LOS ANGELES – When asked about his most pressing concern two days ahead of the Rose Bowl, Stanford head coach David Shaw needed no time to gather his thoughts and formulate a response. The biggest concern was Montee Ball, the star senior running back who will do battle with the third-best rushing defense in college football in Tuesday’s Rose Bowl.
“We watched so much film, and I have so much respect for what he’s done at Wisconsin the last few years,” Shaw said at a press conference Sunday morning. “We’ve always looked at their film and how they run the ball, and the different things that they do. And you always see no matter what they run, he’s so patient, he’s got great vision, great balance.”
Shaw added that Ball’s career mirrors that of another accomplished player lining up opposite No. 28 – Cardinal tailback Stepfan Taylor, who rushed 1,442 yards in his senior campaign. The two seniors both anchor their respective offenses with a physical style that invites contact from defenders, creating a matchup Shaw described as “strength against strength.”
Taylor and Ball’s performance in The Granddaddy of Them All is magnified by the fact that both Stanford and Wisconsin have inexperienced quarterbacks starting under center. Cardinal freshman quarterback Kevin Hogan didn’t grab the reigns of the offense until the final four games of the season but proceeded to win each one, all the victories coming against ranked opponents (Oregon State, Oregon and UCLA twice).
Hogan has countered his three interceptions in the five games where he has seen significant time on the field with 964 yards and eight touchdowns. Shaw said his young quarterback has shown tremendous growth since preseason training camp.
“His athletic ability is something you can’t teach,” Shaw, in his second season as Stanford’s head coach, said. “When he gets out in space and makes a guy miss or breaks a tackle, that’s such a plus.
“When you have a quarterback that you don’t have to call the perfect play for and he can still make plays when nobody’s open, he can run for 15 yards. When nobody’s open, he can buy time in the backfield until a guy can get open.”
The Cardinal’s athletic 6-foot-4 quarterback has proven himself a dangerous threat with his own legs, collecting 145 rushing yards and a pair of touchdowns since assuming the starting role.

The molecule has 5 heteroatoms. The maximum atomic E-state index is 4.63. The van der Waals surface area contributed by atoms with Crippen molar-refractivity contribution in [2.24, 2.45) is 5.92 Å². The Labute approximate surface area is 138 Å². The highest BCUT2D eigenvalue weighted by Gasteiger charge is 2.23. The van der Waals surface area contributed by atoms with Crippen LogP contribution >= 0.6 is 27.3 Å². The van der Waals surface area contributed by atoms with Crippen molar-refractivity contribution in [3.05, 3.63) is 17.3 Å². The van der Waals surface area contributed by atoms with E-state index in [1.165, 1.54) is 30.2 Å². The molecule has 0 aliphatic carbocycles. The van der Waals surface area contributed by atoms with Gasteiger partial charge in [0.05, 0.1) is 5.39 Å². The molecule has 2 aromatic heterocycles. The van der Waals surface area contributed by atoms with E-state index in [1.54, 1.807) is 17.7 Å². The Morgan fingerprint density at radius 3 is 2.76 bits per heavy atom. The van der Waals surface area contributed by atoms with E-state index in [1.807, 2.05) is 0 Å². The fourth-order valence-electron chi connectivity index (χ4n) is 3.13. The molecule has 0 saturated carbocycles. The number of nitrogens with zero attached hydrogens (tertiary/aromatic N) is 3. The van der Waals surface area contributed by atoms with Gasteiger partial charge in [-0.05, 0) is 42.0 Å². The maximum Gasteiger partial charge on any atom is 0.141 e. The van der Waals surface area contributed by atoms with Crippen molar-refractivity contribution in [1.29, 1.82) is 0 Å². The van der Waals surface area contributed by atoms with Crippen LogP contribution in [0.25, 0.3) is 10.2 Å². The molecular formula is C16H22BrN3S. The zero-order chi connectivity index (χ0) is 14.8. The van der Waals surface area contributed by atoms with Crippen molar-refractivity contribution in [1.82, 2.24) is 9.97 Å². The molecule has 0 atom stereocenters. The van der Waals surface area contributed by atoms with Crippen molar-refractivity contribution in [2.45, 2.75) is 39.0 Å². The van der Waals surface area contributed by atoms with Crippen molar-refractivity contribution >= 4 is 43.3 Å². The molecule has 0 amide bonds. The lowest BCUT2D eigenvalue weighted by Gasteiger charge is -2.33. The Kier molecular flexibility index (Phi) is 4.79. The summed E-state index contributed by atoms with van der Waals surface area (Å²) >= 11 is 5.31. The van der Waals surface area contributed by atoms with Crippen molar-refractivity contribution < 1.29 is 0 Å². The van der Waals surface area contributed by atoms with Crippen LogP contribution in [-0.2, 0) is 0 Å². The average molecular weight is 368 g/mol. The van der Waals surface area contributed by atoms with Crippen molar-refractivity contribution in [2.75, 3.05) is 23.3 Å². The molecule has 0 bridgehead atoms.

Starting opposite Hogan will be Wisconsin’s Curt Phillips, who took over the starting role in place of the injured Joel Stave Nov. 10, the same day Hogan made his first career start.
The Badgers’ fifth-year senior has not been called upon to lead the offense through the air, never crossing the 200-yard mark in a single game and throwing for 457 yards total in those four games. When he does elect to throw downfield, he will have to keep a watchful eye on the Cardinal’s freshman phenom in cornerback Alex Carter.
A four-star recruit out of Ashburn, Va., Carter has started the last seven games for Stanford, forcing three fumbles and logging 39 tackles on the year.
“They go through the initial testing, and he had combine numbers for a 17-year-old freshman, NFL combine numbers – 40-inch vertical, 10-foot-4-inch broad jump, he’s running in the 4.4 range,” Shaw said. “Just an explosive, physical athlete, very strong.”
Carter will likely defend Wisconsin’s top receiving threat in Jared Abbrederis, a critical test for a cornerback preparing to step onto the biggest stage of his young career.
Shaw praises ‘The Godfather’
The Wisconsin football team has a new nickname for Barry Alvarez, and it’s fair to say Shaw is a vocal supporter of it.
Players have now taken to calling the Badgers’ interim head coach – who will be looking to improve his Rose Bowl record to 4-0 New Year’s Day – “The Godfather.”
Shaw worked alongside Bill Callahan, Wisconsin’s offensive line coach under Alvarez from 1990-94, for five years with the NFL’s Oakland Raiders and Philadelphia Eagles.
“I think it’s awesome,” Shaw said of Alvarez’s latest nickname. “I think that’s a huge sign of respect, I have that respect for him. I have for years since the first time I heard his name since he took over the Wisconsin program, since [I] went to the Philadelphia Eagles and met Bill Callahan.
“Bill Callahan told me I can’t tell you how many stories about Barry Alvarez, and building character in that program, building toughness in that program, how they recruited, how they played.”